But before I get to more detail than you want to know, I thought I’d make four general comments:
Partly in response to Derek and Alex and Kyle and I am sure others: I’m not particularly grumpy about the quality (or not) of the panels or anything else at this year’s conference. Yeah, the hotel was too expensive, but that’s why I didn’t stay at the conference hotel. Yeah, there was no decent wifi and I think that should indeed be addressed, but most major conference hotels have the same problem and I always plan ahead and assume I won’t have decent wifi anyway. Yeah, I kept running into the same people, but I kind of like that and I always have the odd experience of running into the same people at a particular year of the CCCC and not others– for example, last year I ran into Brian McNely everywhere, but this year, I didn’t see him once. Etc., etc. I think I preferred the Louisville location to Atlanta for a variety of reasons (though I had a lot of fun in Georgia), but Atlanta was a lot more reasonably priced than New York or San Francisco. And I don’t want to be too critical because….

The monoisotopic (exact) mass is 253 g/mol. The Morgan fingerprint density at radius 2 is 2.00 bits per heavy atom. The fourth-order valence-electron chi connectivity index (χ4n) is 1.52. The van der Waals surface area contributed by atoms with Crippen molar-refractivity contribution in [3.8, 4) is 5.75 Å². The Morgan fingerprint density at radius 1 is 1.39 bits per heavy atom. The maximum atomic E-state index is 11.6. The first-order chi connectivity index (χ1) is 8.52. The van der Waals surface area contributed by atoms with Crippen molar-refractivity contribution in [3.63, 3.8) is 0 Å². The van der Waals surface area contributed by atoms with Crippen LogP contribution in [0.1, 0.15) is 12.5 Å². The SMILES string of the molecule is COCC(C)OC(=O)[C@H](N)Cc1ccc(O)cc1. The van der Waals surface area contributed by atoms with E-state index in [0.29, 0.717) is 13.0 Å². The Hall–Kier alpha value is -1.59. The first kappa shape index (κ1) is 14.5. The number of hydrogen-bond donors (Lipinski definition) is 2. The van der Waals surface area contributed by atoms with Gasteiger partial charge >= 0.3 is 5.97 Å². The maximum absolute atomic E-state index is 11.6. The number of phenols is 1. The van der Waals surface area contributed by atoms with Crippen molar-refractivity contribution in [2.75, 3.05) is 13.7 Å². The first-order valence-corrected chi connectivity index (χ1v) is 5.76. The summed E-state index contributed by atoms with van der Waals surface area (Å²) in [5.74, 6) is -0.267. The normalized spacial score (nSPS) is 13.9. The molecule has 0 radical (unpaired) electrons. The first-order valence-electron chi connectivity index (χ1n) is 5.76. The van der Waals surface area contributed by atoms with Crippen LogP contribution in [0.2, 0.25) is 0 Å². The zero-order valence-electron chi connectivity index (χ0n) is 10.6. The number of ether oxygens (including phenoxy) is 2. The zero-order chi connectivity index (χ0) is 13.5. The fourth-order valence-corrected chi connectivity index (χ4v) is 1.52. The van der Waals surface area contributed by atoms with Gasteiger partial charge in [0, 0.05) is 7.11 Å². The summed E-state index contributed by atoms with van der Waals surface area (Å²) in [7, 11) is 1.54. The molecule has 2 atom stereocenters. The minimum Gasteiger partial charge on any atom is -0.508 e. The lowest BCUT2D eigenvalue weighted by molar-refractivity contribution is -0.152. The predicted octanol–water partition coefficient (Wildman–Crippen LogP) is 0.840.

… I don’t want to get involved. While I do have some complaints about how the CCCC and the NCTE do business in all sorts of ways (its conferences and a lack of willingness to offer alternative formatted presentations like poster sessions, its publications and its confusion about the paperless publishing world, its view of what an organization is and how it ought to fund itself, its dumb as a bag of rocks view of anything resembling the internets, etc., etc.), I feel like I more or less give up my right to complain too loudly when I am unwilling to do anything about it by getting involved in the organizations’ governance. I’m not willing to run for the Executive Committee of the CCCC or anything else involving the NCTE. I thought about it at one point, but it just isn’t the sort of administrative/service work that interests me– at least not now. So if I’m not willing to pitch and and “make a difference,” so to speak, then I can’t complain too much about the people who are willing to do that.